Journal of Assisted Reproduction and Genetics

, Volume 33, Issue 9, pp 1169–1174 | Cite as

Is it the egg or the endometrium? Elevated progesterone on day of trigger is not associated with embryo ploidy nor decreased success rates in subsequent embryo transfer cycles

  • Jason D. KofinasEmail author
  • Holly Mehr
  • Nandita Ganguly
  • Yelena Biley
  • Svetlana Bochkovsky
  • David McCulloh
  • Jamie Grifo
Assisted Reproduction Technologies



The purpose of our study was to determine if progesterone (P4) values on day of trigger affect certain cycle outcome parameters, ploidy status of embryos, as well as pregnancy outcomes in the subsequent first frozen embryo transfer cycle.


Two hundred thirty-eight patients undergoing pre-gestational screening and freeze all protocol at our fertility center from 2013 to 2014 were included. Excluded patients were those whom had cancelled cycles prior to egg retrieval as well as cycles utilizing donor eggs. Once patients were identified as eligible for this study, frozen serum from the day of trigger was identified and analyzed using the Siemens Immulite 2000. Number of eggs retrieved, number of available embryos for biopsy, and number of euploid/aneuploid embryos were analyzed. The first frozen embryo transfer cycle was linked to the initial egg retrieval and outcomes including pregnancy rates, and live birth/ongoing pregnancy rates were calculated and analyzed. A discriminatory P4 value of 1.5 ng/ml was set. Group A had P4 values of less than 1.5 ng/ml and group B had P4 values greater than or equal to 1.5 ng/ml. T tests and chi-squared tests were used for statistical analysis.


Group A had an average trigger P4 value of 0.87 +/− 0.3 and group B had an average trigger P4 of 2.1 +/− 0.8. Table 1 shows the baseline characteristics of both group A and group B. The only significant difference between the two groups was total gonadotropin dosage (IU) with a p value of 0.02 and estradiol (pg/ml) at trigger, also with a p value of 0.02 (Table 1). Number of eggs retrieved, number of embryos biopsied, number euploid/aneuploid, and non-diagnosis embryos were all non-significant. Chi-square analysis was used to compare pregnancy rates between the two groups after the first frozen embryo transfer cycle. Group A had a pregnancy rate of 72 % and Group B had a pregnancy rate of 66.7 %, which was not significant. Ongoing pregnancy/live birth rates were 65.6 % in group A and 66.67 % in group B, also not significant (Table 2).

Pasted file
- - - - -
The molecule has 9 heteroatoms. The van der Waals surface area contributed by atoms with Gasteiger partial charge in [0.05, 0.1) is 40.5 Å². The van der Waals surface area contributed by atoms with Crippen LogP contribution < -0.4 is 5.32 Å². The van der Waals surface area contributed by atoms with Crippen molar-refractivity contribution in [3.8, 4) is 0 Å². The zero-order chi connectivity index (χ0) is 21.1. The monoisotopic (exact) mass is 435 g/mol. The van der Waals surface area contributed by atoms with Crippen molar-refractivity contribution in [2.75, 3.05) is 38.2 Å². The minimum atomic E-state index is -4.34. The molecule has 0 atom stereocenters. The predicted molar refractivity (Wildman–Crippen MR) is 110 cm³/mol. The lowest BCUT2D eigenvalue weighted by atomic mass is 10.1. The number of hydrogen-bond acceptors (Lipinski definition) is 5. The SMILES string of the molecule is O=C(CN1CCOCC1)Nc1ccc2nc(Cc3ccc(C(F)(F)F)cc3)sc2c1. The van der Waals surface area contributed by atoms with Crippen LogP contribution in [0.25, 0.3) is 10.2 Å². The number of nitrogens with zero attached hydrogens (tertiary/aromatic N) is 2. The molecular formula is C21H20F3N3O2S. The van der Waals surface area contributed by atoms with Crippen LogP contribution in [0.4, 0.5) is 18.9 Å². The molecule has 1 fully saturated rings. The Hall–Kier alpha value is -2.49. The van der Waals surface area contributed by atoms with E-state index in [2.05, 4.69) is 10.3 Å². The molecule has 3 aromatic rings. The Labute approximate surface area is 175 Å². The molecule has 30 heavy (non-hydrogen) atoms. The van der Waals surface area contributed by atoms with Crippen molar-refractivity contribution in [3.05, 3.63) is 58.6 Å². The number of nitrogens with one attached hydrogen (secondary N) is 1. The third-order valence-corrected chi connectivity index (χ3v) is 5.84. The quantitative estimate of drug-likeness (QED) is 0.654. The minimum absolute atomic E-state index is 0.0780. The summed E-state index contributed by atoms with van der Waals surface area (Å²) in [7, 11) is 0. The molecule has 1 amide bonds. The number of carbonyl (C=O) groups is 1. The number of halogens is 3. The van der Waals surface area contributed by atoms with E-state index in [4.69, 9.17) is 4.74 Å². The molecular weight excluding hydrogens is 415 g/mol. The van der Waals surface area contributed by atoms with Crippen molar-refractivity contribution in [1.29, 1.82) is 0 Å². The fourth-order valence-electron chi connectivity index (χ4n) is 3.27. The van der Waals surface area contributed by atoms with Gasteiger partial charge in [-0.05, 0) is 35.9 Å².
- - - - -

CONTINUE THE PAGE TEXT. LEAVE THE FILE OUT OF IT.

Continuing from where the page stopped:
P4 values on day of trigger do not affect number of eggs retrieved and number of chromosomally normal embryos available for transfer in a subsequent embryo transfer cycle. Elevated P4 values (≥1.5 ng/ml) also do not affect pregnancy rates or live birth/ongoing pregnancy rates in the first subsequent frozen embryo transfer cycle.


Progesterone HCG trigger Ploidy Frozen embryo transfer cycle Single embryo transfer Array comparative genomic hybridization 


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Copyright information

© Springer Science+Business Media New York 2016

Authors and Affiliations

  • Jason D. Kofinas
    • 1
    Email author
  • Holly Mehr
    • 1
  • Nandita Ganguly
    • 1
  • Yelena Biley
    • 1
  • Svetlana Bochkovsky
    • 1
  • David McCulloh
    • 1
  • Jamie Grifo
    • 1
  1. 1.New York University School of MedicineNew YorkUSA

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